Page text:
Fox's 'Glee' Remains A Fascinating, Frustrating Mess

It's been a while since I've paid attention to Fox's “Glee.” I checked out the episode that paid tribute to the late Cory Monteith earlier this season, but before that I can’t remember. The show's ratings slide suggests that I am not the only former fan who has drifted off in recent seasons -- or perhaps been pushed away by bad storytelling, as the harshest critics of “Glee” might suggest.

The exodus is not hard to understand; the show bears little resemblance to the spirited and charming treat it was during its first two seasons. The most interesting characters are no longer in high school, and many of them are fulfilling fast-track fantasies in New York City. It has become virtually impossible to relate to most of them on any level. The premature fall of a once special show -- one that held the promise of advancing broadcast television, at least in the eyes of young people -- has been painful to see.

Still, I couldn't help but check in Tuesday night to see Rachel Berry's big Broadway debut in “Funny Girl” in the episode aptly titled “Opening Night.” It took even more suspension of disbelief than this show usually demands just to accept the idea that a young woman who has only been out of high school for two years (if that long) would land the starring role in a major Broadway production. An instant accomplishment that enormous is not very realistic, but it's very “Glee.”

I have to admit, the musical sequences that put the spotlight squarely on Rachel, belting out songs from that classic musical while fulfilling her lifelong dream of starring on Broadway as Fanny Brice, took me back to the early years of the show. “Glee” at its best could stir one's feelings like some of the best dramas on television. “Opening Night” in its best moments did exactly that.

Adding to the emotional resonance of it all were several little reminders of the late Cory Monteith's musically talented jock Finn Hudson, the love of Rachel's young life. Rachel saved a seat for him on opening night and remembered him as tears rolled down her cheeks during her heartbreaking performance of “Who Are You Now.” Later, Mr. Schue called from back home to tell his former students who are now all assembled in Manhattan that he and Emma were the proud parents of a little boy whose middle name is Finn.

Lea Michele was simply spectacular in this episode as the tremulous and triumphant Rachel. It was surely the high point of this season of “Glee,” but I couldn’t help but think that if the show a while back had not degenerated into such a frustrating if admittedly fascinating mess then “Opening Night” might have been one of the highlights of the television season overall.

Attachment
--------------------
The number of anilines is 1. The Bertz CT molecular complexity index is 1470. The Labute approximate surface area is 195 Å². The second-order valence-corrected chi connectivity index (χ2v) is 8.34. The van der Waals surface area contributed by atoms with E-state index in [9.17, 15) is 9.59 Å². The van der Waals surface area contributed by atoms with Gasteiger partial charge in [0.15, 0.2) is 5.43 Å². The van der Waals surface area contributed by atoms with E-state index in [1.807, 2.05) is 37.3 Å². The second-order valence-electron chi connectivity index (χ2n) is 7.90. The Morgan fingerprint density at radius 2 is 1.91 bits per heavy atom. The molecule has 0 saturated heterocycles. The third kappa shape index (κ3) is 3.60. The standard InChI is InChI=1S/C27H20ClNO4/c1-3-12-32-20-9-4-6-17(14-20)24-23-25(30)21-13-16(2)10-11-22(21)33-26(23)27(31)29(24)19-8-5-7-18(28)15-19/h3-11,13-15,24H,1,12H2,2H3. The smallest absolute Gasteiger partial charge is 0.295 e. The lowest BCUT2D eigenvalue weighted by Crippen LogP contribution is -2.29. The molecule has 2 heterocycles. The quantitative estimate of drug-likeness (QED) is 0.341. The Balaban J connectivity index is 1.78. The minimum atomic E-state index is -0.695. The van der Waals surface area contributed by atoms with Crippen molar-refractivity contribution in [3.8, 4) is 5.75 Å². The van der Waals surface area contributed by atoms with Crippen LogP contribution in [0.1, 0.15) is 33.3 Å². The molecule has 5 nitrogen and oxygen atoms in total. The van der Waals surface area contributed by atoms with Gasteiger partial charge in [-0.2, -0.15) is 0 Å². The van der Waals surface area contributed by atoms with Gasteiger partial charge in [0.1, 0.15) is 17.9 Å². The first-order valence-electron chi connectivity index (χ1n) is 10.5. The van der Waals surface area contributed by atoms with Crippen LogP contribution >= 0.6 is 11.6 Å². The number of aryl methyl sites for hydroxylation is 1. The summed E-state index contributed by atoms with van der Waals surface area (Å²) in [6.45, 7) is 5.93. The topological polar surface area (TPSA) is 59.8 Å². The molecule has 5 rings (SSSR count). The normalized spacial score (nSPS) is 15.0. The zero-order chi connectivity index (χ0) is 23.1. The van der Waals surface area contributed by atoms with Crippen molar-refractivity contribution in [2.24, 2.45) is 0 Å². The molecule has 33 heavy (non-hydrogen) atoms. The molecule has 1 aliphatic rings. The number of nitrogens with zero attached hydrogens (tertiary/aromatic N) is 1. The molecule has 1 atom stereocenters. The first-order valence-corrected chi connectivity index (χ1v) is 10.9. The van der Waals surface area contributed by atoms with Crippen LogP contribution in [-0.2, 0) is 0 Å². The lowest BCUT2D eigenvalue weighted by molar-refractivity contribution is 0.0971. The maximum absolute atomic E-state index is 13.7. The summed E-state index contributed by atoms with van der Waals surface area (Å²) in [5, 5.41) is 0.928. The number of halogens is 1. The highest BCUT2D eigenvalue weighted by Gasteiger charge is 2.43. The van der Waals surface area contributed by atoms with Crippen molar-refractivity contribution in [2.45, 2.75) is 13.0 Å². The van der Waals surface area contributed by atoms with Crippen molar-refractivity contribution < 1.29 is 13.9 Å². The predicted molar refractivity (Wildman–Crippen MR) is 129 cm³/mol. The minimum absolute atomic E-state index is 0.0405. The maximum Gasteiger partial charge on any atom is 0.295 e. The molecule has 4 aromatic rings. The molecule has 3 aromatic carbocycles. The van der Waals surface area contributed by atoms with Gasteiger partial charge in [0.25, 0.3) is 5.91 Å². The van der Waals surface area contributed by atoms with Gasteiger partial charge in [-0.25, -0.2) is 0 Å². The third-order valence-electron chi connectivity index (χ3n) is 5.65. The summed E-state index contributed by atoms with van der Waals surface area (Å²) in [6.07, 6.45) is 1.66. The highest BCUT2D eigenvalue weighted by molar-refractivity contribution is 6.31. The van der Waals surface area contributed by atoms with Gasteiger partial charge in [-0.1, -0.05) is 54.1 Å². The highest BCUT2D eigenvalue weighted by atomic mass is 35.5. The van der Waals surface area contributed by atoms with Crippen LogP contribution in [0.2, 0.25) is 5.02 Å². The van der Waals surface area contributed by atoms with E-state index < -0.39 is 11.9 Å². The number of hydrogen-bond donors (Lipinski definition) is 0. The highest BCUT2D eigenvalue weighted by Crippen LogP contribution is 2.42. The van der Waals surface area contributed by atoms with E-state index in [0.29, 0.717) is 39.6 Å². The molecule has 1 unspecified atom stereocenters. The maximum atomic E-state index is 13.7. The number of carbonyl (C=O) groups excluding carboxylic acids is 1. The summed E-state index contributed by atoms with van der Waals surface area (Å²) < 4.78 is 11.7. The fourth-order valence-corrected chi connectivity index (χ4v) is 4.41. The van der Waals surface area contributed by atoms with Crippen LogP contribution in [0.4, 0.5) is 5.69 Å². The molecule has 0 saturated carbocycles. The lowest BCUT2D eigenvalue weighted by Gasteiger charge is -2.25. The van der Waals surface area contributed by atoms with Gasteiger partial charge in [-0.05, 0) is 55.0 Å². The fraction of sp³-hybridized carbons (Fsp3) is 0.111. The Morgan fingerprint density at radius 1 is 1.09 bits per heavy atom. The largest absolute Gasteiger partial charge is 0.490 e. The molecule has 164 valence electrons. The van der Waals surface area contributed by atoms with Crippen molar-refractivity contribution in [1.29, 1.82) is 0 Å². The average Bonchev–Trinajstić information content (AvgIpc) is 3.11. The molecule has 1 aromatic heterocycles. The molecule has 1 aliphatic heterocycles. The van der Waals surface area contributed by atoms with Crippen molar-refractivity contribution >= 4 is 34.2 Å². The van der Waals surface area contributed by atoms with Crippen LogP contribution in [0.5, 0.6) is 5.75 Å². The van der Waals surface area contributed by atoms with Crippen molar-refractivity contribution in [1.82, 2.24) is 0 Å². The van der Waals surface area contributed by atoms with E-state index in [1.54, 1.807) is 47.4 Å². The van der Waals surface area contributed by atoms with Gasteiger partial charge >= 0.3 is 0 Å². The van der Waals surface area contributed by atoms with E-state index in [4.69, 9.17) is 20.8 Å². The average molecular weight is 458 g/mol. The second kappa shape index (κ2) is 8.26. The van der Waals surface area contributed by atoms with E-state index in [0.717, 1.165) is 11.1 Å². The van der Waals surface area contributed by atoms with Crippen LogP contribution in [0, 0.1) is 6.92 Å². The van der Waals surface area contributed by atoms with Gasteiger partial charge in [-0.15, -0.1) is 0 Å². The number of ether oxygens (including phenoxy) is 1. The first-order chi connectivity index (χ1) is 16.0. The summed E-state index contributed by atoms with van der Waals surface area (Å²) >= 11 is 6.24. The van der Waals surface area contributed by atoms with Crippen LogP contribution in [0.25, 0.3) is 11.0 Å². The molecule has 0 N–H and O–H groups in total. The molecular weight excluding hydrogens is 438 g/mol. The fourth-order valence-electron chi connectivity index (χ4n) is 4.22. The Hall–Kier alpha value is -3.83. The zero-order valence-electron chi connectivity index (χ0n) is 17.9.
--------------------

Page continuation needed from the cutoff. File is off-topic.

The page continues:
But, perhaps as usual, this hour of “Glee” was ultimately as exasperating and off-putting as it was entertaining and spirit-lifting. Much of the blame, as always, can be placed on the Sue Sylvester character, once a comic delight, but in recent years just an annoying and at times revolting nut-case. Sue happened to be in New York and attended the opening night of “Funny Girl,” only to let her long-running neurosis about Rachel compel her to walk out during the first act. In the lobby she met another walk-out – a man named Mario who owned several restaurants, and after hearing that Sue is the daughter of Nazi hunters and was briefly married to herself, offered to cook her dinner. (Chris Parnell, who played Mario, had the best line of the show, explaining to Sue why he walked out of “Funny Girl”: “If I wanted to see a show about an ugly duckling who gets dumped I’ll watch an episode of ‘Girls'.")

Later, Sue and Mario retreated to Rachel's apartment for a night of sex. (Is that really where they would go? Mario lives in the city, for goodness sakes.) Later, Sue tells Rachel and the rest of the gang that they had sex all over the apartment. “I would put something down on that couch before I sat on it,” she advised. Like I said, she is sometimes revolting ... and not at all funny anymore.

Other complaints: “Funny Girl,” or what we saw of it, looked to have been shot on a budget of about fifty dollars. Rachel's dads were not there for her Broadway debut; neither was her mother. Since when do parents (especially parents with the cash to travel at whim) miss their child's opening night anywhere, let alone on Broadway?

Most unbelievably, Rachel -- in yet another display of her signature self-centeredness -- opted not to attend the show's opening night dinner with the producers, cast-mates and crew members who made the realization of her dream possible, choosing instead to party at a West Village gay club with her pals.

The critic for The New York Times gave Rachel an unqualified rave review in the next day's edition, which Rachel and friends waited until dawn to see. I thought the Times was available much earlier than that, at least in midtown, and that theater producers and publicists – and the stars of new shows -- waited with breathless anticipation to be the first to see a review.

In many ways “Opening Night” felt like a fitting close for the show. But there are more episodes to go this season, and an entire season (at a reported 24 episodes) to come that will somehow wrap it all up. That will be quite a stretch, because played-out “Glee” already seems to have wrapped itself up. A creative turnaround next season isn't to be expected, but after enjoying the better moments in this week's episode I would be happy to see that happen.

 

Tags: theater, tv
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